In my mind, I'm an expressionistic abstract painter, so when I see something like this, it's like my body rejects it and I disassociate. I tried knocking back the qualities that look too cartoony or illustrative, but they won't go away. It's like a bad grass stain I can't rid rid of. Also, the content is more blatantly narrative than I prefer. I like that it's a family portrait featuring my grandmother's portable ashtray and a pillbox for Darvon, but I'm uncomfortable with how it's painted. I may have to come back, obliterate it and rework it. Or just put it away for a while and let it be what it is. 

Note: I deleted the image. It changed. Such is life. 

February 12, 2012


Before I forget- To Live and Paint in LA was reviewed by Chris Hoff at the OC Art Blog. 
I got some good ink.


For the last several months the Los Angeles art world’s attention has been captured by the blockbuster Pacific Standard Time exhibitions happening throughout southern California. In the midst of this dominant viewing of the past art of Los Angeles there has been a few brave souls staging exhibitions that sit outside of this particular lens. One of these shows is the quiet survey of current Los Angeles painting that recently opened at the Torrance Art Museum titled To Live and Paint in LA curated by Max Presneill and Jason Ramos.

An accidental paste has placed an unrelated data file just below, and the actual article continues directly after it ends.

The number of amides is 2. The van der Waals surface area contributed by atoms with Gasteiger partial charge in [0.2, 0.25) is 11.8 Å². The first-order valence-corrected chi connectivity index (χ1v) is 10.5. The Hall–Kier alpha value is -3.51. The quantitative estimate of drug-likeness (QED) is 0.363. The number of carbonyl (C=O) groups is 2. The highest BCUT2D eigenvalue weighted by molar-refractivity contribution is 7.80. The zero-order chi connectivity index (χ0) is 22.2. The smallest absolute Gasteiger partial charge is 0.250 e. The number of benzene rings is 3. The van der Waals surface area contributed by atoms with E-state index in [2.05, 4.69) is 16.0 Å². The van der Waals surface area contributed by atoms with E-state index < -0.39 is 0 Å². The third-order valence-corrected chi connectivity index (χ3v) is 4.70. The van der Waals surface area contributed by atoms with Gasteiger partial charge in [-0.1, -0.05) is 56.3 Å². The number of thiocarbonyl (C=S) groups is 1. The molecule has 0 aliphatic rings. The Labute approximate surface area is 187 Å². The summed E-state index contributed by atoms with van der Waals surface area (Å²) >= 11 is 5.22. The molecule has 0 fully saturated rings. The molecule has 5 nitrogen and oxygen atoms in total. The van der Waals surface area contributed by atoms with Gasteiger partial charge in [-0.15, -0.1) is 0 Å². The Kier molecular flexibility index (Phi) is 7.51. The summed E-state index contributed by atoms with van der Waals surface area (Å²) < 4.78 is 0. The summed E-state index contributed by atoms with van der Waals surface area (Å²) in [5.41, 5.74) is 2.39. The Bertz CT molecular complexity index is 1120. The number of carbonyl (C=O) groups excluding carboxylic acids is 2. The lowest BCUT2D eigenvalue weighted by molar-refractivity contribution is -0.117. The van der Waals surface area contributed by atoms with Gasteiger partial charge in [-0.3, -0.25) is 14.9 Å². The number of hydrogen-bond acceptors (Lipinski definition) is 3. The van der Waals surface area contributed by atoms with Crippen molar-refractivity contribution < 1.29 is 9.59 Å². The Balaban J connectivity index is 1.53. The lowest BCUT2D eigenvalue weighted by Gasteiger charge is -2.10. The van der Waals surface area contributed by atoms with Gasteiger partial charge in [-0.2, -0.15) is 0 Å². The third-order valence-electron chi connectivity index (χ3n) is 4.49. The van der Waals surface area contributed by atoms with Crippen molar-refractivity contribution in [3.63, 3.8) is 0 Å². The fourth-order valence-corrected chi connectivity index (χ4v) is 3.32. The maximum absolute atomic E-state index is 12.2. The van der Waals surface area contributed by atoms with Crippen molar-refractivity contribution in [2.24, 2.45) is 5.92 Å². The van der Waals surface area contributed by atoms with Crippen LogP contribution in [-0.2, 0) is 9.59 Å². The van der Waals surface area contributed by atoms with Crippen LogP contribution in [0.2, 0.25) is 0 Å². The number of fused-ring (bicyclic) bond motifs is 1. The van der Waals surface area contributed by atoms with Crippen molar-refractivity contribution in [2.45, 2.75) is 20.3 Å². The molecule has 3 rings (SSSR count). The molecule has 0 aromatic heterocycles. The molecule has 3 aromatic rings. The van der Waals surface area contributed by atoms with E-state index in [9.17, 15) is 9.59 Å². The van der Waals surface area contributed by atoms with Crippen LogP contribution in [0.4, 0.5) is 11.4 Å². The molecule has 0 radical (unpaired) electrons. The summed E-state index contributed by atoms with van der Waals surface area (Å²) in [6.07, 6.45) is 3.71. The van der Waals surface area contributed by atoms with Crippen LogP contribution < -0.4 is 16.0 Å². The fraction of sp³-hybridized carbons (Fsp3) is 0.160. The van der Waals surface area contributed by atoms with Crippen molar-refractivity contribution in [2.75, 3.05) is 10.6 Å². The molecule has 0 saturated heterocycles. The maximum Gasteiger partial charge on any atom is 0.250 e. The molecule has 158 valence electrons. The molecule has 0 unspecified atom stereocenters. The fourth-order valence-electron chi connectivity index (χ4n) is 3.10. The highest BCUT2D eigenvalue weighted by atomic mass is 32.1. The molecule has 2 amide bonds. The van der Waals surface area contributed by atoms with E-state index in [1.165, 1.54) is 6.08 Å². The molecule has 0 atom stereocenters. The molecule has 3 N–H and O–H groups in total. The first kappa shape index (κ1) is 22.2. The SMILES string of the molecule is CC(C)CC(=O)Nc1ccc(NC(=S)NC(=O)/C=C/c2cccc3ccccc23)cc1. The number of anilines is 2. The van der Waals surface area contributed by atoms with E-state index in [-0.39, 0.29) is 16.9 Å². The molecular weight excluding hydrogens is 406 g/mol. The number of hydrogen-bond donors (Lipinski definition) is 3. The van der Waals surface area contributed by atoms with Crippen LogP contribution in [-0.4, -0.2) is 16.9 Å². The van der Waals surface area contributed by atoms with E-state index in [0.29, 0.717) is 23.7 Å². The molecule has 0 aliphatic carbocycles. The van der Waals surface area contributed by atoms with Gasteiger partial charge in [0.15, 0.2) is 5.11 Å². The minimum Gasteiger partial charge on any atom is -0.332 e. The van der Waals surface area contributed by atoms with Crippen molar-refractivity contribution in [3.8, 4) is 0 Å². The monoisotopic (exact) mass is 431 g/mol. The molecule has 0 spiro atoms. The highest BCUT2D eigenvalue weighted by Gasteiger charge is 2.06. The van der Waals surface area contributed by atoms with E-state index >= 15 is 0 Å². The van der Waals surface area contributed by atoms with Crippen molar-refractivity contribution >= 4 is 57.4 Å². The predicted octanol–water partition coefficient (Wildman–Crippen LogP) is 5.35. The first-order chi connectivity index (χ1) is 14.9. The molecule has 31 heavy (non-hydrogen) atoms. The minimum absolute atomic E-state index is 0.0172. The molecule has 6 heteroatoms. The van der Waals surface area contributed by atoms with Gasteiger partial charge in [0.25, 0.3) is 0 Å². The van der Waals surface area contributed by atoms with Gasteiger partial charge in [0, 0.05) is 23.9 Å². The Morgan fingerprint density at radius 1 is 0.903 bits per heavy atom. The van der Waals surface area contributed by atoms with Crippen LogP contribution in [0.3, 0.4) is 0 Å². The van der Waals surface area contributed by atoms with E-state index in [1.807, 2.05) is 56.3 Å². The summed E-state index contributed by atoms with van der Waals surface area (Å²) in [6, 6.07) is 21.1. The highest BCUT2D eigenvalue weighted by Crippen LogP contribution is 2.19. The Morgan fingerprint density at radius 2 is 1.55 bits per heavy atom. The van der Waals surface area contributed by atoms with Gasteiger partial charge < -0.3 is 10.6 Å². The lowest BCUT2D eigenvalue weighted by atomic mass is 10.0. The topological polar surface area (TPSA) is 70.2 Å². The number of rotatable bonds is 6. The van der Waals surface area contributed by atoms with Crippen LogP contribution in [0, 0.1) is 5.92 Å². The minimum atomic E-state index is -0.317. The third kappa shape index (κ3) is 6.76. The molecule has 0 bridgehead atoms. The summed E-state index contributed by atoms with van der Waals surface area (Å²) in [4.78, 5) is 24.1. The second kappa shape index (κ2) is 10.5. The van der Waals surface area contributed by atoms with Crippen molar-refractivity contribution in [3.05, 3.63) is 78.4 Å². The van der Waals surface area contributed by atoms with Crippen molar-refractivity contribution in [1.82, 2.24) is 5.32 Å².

This satisfactory show tucked away in the south bay provides rich conversation for what challenges a painter in Los Angeles may face. When one first enters the main gallery it is apparent that scale is on the majority of these painters minds. L.A. painters are going big, with mixed results. I found myself wondering if this is how you get noticed in the noise of the L.A. art scene these days, go billboard size. Most of these large paintings had interesting parts and would have worked if they had been scaled down to a quarter of their current size. Working on such big canvases is difficult work, and I applaud the effort, but most fell short. The funny thing is, in the heart of all these large canvases, it’s the small paintings that work best.